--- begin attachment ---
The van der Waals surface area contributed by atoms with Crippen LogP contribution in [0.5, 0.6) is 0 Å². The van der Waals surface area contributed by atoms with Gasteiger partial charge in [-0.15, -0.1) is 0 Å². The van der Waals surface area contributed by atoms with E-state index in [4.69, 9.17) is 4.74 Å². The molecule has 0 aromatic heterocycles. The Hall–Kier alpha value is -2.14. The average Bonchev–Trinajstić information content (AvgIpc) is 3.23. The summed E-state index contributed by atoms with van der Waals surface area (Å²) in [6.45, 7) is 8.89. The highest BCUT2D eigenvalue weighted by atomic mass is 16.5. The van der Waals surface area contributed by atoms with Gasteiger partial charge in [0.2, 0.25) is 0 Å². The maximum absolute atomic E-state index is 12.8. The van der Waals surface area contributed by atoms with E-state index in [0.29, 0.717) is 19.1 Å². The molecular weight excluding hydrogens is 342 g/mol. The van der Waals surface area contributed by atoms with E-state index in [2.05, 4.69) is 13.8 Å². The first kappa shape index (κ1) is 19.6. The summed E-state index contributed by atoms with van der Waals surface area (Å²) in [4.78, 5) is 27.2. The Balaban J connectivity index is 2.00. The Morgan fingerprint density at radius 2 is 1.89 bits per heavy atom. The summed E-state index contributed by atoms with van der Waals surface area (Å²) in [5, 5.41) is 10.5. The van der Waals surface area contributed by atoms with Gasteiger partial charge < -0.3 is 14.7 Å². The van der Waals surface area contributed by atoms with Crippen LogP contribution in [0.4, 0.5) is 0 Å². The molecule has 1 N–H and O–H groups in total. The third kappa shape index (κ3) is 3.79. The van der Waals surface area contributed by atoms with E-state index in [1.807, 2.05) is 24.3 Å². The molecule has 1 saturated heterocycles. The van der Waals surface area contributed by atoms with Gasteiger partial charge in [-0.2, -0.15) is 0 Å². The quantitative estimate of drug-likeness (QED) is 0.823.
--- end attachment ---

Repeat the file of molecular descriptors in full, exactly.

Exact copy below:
The van der Waals surface area contributed by atoms with Crippen LogP contribution in [0.5, 0.6) is 0 Å². The van der Waals surface area contributed by atoms with Gasteiger partial charge in [-0.15, -0.1) is 0 Å². The van der Waals surface area contributed by atoms with E-state index in [4.69, 9.17) is 4.74 Å². The molecule has 0 aromatic heterocycles. The Hall–Kier alpha value is -2.14. The average Bonchev–Trinajstić information content (AvgIpc) is 3.23. The summed E-state index contributed by atoms with van der Waals surface area (Å²) in [6.45, 7) is 8.89. The highest BCUT2D eigenvalue weighted by atomic mass is 16.5. The van der Waals surface area contributed by atoms with Gasteiger partial charge in [0.2, 0.25) is 0 Å². The maximum absolute atomic E-state index is 12.8. The van der Waals surface area contributed by atoms with E-state index in [0.29, 0.717) is 19.1 Å². The molecular weight excluding hydrogens is 342 g/mol. The van der Waals surface area contributed by atoms with E-state index in [2.05, 4.69) is 13.8 Å². The first kappa shape index (κ1) is 19.6. The summed E-state index contributed by atoms with van der Waals surface area (Å²) in [4.78, 5) is 27.2. The Balaban J connectivity index is 2.00. The Morgan fingerprint density at radius 2 is 1.89 bits per heavy atom. The summed E-state index contributed by atoms with van der Waals surface area (Å²) in [5, 5.41) is 10.5. The van der Waals surface area contributed by atoms with Gasteiger partial charge < -0.3 is 14.7 Å². The van der Waals surface area contributed by atoms with Crippen LogP contribution in [0.4, 0.5) is 0 Å². The molecule has 1 N–H and O–H groups in total. The third kappa shape index (κ3) is 3.79. The van der Waals surface area contributed by atoms with E-state index in [1.807, 2.05) is 24.3 Å². The molecule has 1 saturated heterocycles. The van der Waals surface area contributed by atoms with Gasteiger partial charge in [-0.2, -0.15) is 0 Å². The quantitative estimate of drug-likeness (QED) is 0.823.